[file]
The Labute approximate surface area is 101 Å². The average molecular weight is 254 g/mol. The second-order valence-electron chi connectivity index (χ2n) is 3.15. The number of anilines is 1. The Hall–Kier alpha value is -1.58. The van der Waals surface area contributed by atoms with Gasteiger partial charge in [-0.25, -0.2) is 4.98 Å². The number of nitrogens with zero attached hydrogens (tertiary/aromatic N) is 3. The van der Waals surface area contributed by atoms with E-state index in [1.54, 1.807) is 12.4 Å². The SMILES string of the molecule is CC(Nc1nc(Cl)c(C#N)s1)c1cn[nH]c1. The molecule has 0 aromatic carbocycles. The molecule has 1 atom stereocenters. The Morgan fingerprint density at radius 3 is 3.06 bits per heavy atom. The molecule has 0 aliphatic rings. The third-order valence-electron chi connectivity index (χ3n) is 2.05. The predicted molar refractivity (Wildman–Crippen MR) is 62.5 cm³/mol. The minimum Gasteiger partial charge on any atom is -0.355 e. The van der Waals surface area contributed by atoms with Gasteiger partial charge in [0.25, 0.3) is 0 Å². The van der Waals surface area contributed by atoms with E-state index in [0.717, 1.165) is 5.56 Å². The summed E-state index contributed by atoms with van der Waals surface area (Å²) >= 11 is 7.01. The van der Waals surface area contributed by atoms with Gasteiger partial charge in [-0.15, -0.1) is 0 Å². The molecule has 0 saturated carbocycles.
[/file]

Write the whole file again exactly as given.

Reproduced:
The Labute approximate surface area is 101 Å². The average molecular weight is 254 g/mol. The second-order valence-electron chi connectivity index (χ2n) is 3.15. The number of anilines is 1. The Hall–Kier alpha value is -1.58. The van der Waals surface area contributed by atoms with Gasteiger partial charge in [-0.25, -0.2) is 4.98 Å². The number of nitrogens with zero attached hydrogens (tertiary/aromatic N) is 3. The van der Waals surface area contributed by atoms with E-state index in [1.54, 1.807) is 12.4 Å². The SMILES string of the molecule is CC(Nc1nc(Cl)c(C#N)s1)c1cn[nH]c1. The molecule has 0 aromatic carbocycles. The molecule has 1 atom stereocenters. The Morgan fingerprint density at radius 3 is 3.06 bits per heavy atom. The molecule has 0 aliphatic rings. The third-order valence-electron chi connectivity index (χ3n) is 2.05. The predicted molar refractivity (Wildman–Crippen MR) is 62.5 cm³/mol. The minimum Gasteiger partial charge on any atom is -0.355 e. The van der Waals surface area contributed by atoms with Gasteiger partial charge in [0.25, 0.3) is 0 Å². The van der Waals surface area contributed by atoms with E-state index in [0.717, 1.165) is 5.56 Å². The summed E-state index contributed by atoms with van der Waals surface area (Å²) >= 11 is 7.01. The van der Waals surface area contributed by atoms with Gasteiger partial charge in [-0.15, -0.1) is 0 Å². The molecule has 0 saturated carbocycles.